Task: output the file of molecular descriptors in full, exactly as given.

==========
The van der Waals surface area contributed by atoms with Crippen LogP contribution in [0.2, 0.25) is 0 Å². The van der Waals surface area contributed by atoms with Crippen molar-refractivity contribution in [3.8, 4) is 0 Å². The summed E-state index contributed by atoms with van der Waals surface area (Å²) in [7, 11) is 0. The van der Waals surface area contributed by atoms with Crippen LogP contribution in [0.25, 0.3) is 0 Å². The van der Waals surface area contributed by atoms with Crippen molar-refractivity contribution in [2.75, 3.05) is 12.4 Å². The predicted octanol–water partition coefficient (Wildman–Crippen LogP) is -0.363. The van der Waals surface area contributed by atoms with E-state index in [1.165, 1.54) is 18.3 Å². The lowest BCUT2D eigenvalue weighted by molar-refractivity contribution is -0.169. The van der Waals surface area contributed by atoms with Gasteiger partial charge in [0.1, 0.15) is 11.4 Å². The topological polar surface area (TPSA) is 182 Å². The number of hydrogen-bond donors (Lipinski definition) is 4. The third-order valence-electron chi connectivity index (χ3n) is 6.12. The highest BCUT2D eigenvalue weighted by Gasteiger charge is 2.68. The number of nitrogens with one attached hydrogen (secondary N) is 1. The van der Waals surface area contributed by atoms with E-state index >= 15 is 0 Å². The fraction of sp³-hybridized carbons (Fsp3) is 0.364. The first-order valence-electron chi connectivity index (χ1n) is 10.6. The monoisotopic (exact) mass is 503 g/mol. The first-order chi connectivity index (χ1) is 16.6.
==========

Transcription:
The van der Waals surface area contributed by atoms with Crippen LogP contribution in [0.2, 0.25) is 0 Å². The van der Waals surface area contributed by atoms with Crippen molar-refractivity contribution in [3.8, 4) is 0 Å². The summed E-state index contributed by atoms with van der Waals surface area (Å²) in [7, 11) is 0. The van der Waals surface area contributed by atoms with Crippen LogP contribution in [0.25, 0.3) is 0 Å². The van der Waals surface area contributed by atoms with Crippen molar-refractivity contribution in [2.75, 3.05) is 12.4 Å². The predicted octanol–water partition coefficient (Wildman–Crippen LogP) is -0.363. The van der Waals surface area contributed by atoms with E-state index in [1.165, 1.54) is 18.3 Å². The lowest BCUT2D eigenvalue weighted by molar-refractivity contribution is -0.169. The van der Waals surface area contributed by atoms with Gasteiger partial charge in [0.1, 0.15) is 11.4 Å². The topological polar surface area (TPSA) is 182 Å². The number of hydrogen-bond donors (Lipinski definition) is 4. The third-order valence-electron chi connectivity index (χ3n) is 6.12. The highest BCUT2D eigenvalue weighted by Gasteiger charge is 2.68. The number of nitrogens with one attached hydrogen (secondary N) is 1. The van der Waals surface area contributed by atoms with E-state index >= 15 is 0 Å². The fraction of sp³-hybridized carbons (Fsp3) is 0.364. The first-order valence-electron chi connectivity index (χ1n) is 10.6. The monoisotopic (exact) mass is 503 g/mol. The first-order chi connectivity index (χ1) is 16.6.